"You can either retain your culture or have hyper-growth - getting both is a fool's choice.” – A Q&A with our Operating Advisor Kulpreet Singh
In this Q&A blog post, we have the pleasure of featuring Kulpreet Singh, OpenOcean's Operating Advisor since 2020. Kulpreet joined the team after a successful tenure at UiPath, the world's leading robotic process automation (RPA) software. He has nearly three decades of corporate experience—or, as he calls it, a "corporate carousel." He has spent 15 years in organizations like Sony, Panasonic, Gemini Consulting, and Centrica.
Having tired of trying to change big corporates, he changed tracks and has been building and scaling up companies over the last 15 years with EXL, AbsolutData and latest, UiPath. Today, he wants to use his experience to support, coach, advise, guide, and mentor high-growth companies on their journey to success. Join us as we dive into Kulpreet's insights on company growth, common challenges fast-growing tech companies face, and essential qualities for startups aiming to make their mark globally.
Considering your diverse background across various roles and industries, how has this experience shaped your perspective on company growth and success?
To me, company growth and success are a function of the value proposition and the team's culture. You need both of these to be successful on a sustainable and scalable basis.
What common challenges do fast-growing tech companies face, and how can they solve them?
Fast-growing tech/SaaS companies are buffeted by headwinds on a daily basis, and their ability to ride those out is anchored in how strong their foundations are around the following:
Value Proposition: This combines product, market, and competition. The value proposition needs to be clear, coherent, and persuasive for a high-growth SaaS company to succeed.
Culture: A fair number of SaaS companies make it to $10m ARR, but growth beyond that becomes a challenge, and a main reason for that is the inability to either retain and nurture the culture or accept a dilution of their culture, which results in silos, discordant communication, or even worse, destructive agendas coming to fore.
Growth at all costs: Gone are the days when VCs were willing to shower funds as long as a SaaS company was growing rapidly without any regard for the cost involved. Growth is welcome, but not at any cost and definitely not if it's unsustainable.
Drawing from your experience in helping companies scale across different continents, what are the critical factors for a startup to successfully expand outside the European market?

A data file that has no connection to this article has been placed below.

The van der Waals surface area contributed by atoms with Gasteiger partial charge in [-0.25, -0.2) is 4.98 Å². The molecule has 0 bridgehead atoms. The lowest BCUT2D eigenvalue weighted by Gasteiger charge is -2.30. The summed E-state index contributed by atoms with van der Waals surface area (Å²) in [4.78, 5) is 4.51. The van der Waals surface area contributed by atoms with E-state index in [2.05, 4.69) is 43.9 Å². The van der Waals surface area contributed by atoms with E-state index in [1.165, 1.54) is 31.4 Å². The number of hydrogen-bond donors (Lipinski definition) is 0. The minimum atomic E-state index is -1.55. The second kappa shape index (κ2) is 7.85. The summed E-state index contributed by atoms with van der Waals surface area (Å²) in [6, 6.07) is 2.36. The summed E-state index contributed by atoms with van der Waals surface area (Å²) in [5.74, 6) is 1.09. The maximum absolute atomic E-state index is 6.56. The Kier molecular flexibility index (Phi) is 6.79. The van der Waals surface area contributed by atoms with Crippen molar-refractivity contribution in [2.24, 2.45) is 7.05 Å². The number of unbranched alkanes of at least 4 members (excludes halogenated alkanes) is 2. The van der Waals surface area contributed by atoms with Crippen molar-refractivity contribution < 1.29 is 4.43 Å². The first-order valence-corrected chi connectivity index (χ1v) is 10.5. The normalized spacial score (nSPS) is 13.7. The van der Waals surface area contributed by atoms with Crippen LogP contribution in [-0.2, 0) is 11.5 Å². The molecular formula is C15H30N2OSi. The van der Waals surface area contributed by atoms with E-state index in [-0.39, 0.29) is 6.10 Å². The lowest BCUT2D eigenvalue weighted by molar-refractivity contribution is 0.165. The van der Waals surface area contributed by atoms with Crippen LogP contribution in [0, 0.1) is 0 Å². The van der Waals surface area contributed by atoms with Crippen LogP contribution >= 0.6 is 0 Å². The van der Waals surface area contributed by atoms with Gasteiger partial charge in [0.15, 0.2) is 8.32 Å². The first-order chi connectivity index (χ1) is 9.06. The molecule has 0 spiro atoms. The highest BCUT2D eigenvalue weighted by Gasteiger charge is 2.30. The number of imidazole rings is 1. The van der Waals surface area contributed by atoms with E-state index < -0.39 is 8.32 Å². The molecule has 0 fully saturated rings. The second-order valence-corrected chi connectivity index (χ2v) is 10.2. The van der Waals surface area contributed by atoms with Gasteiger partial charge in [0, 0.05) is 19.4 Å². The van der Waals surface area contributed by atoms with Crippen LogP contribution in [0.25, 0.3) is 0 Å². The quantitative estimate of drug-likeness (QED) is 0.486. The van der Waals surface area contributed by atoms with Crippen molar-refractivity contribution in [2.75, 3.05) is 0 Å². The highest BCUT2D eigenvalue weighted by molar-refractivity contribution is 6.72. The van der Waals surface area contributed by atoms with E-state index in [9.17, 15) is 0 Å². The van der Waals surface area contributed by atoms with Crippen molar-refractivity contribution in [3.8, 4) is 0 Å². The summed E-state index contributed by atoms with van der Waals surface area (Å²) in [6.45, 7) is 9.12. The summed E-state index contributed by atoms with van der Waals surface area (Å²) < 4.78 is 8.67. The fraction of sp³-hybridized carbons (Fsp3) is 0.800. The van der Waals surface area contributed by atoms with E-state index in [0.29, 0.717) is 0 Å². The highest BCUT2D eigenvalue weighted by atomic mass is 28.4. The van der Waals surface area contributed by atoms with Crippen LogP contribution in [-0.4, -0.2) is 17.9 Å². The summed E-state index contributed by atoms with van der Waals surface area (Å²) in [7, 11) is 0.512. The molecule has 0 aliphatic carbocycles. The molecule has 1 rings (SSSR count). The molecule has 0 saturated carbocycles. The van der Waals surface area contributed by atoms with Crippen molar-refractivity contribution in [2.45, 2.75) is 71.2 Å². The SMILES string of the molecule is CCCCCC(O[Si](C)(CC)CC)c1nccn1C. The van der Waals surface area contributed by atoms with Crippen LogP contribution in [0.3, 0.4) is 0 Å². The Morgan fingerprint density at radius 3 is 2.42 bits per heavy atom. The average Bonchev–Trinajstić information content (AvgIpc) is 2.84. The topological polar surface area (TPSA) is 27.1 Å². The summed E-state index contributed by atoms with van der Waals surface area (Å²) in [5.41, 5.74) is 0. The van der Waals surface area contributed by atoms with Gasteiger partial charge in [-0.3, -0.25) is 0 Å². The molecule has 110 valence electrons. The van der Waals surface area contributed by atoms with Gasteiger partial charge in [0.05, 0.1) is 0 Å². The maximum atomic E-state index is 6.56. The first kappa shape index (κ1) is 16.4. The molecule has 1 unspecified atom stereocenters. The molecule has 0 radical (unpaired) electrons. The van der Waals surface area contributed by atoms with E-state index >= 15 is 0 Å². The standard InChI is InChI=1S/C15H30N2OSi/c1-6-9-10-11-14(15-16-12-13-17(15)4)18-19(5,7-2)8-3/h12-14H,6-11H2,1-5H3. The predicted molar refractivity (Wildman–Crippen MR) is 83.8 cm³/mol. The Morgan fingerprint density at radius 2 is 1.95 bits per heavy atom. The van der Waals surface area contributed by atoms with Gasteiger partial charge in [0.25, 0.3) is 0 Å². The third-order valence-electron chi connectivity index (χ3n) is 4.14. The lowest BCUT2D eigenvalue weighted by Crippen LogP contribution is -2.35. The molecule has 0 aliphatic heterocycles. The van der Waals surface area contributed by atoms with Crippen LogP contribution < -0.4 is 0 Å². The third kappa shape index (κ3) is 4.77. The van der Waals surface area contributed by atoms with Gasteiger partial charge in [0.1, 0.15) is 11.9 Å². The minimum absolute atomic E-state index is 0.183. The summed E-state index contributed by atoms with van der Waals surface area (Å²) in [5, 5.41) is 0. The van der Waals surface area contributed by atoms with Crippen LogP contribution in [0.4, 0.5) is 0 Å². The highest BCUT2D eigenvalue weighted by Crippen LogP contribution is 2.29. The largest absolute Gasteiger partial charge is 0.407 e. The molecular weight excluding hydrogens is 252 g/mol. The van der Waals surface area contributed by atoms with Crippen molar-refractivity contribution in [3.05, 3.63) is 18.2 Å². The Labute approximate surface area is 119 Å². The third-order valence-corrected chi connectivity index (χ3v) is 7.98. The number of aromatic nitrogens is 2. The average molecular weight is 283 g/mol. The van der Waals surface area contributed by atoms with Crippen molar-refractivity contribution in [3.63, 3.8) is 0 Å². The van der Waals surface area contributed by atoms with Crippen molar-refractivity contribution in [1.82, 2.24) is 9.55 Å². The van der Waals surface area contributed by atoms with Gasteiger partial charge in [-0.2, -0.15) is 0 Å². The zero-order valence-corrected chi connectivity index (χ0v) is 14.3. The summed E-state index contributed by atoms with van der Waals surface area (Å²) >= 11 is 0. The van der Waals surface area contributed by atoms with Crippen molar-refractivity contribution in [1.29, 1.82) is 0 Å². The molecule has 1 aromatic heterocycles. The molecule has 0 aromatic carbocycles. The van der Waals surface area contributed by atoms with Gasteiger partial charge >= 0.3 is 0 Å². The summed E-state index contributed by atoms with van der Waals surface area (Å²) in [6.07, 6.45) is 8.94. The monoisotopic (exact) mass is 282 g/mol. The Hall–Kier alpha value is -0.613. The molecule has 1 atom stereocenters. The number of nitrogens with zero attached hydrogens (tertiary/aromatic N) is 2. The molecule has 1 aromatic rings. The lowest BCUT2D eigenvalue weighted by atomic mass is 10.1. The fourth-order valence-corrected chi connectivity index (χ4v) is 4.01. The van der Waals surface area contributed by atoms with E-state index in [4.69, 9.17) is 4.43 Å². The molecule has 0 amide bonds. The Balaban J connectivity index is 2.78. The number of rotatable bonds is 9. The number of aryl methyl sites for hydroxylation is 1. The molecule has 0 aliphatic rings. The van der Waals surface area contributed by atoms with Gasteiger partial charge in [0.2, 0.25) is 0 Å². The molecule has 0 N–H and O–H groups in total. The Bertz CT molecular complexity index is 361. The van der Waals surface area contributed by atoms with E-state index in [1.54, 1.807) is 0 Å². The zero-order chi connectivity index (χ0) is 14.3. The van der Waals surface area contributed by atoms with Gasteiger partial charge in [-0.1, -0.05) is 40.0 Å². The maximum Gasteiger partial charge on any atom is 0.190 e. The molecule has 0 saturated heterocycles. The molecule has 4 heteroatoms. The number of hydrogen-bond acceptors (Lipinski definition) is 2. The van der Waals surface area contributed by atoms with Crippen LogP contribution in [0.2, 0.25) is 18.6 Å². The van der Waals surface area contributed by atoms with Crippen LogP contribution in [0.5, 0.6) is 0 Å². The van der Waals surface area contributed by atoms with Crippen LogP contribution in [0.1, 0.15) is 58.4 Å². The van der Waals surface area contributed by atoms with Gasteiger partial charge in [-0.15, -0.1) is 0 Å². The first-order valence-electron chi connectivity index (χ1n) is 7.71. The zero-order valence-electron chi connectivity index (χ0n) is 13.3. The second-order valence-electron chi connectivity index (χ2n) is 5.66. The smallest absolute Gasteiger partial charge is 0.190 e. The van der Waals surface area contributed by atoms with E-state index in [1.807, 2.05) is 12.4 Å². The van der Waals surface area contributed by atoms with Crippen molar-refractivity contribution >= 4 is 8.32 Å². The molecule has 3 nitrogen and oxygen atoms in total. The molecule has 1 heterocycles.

It may sound like Groundhog Day, but these are the most important factors:
Value Proposition: The value proposition must be relevant to the market - whether in a particular industry sector or geography.
Act local but think global: Most geographies appreciate a SaaS company with a local team that understand the nuances, speak the language and are available at short notice. However, it requires a global approach when it comes to designing the key pillars of value proposition, pricing, sales processes, marketing, etc., and not creating individual geographic islands which don't have any bridges or tunnels connecting them.
Culture: Think proactively about how the culture/values will be communicated and embedded in each new market. It starts with onboarding of new team members and then nurturing it daily.
Could you provide best practices or strategies for efficiently localizing a product in a new market while maintaining a global brand identity?
There are different aspects of localizing a product. These include: Localizing the language for the product and any supporting documentation, including videos, manuals, marketing material, etc. Having a local team to provide a local face, flavor, and image for the product. In terms of maintaining a global brand identity, it's important that the brand message, which hopefully is built on the value proposition, stays true in all geographies.
Can you share some key lessons you learned at UiPath, which experienced ultra-rapid growth during your tenure?
It's all about the product, product, and product. Do what's right for the client, and it will pay itself many times over. Culture eats strategy for breakfast. Either you can retain your culture or you can have hyper-growth - getting both is a fool's choice.
As an Advisor at OpenOcean, what essential qualities do you seek in high-growth companies you aim to support and mentor?
Do they understand what problem they are trying to solve, how do clients realize value, and how are they thinking of reaching their potential clients?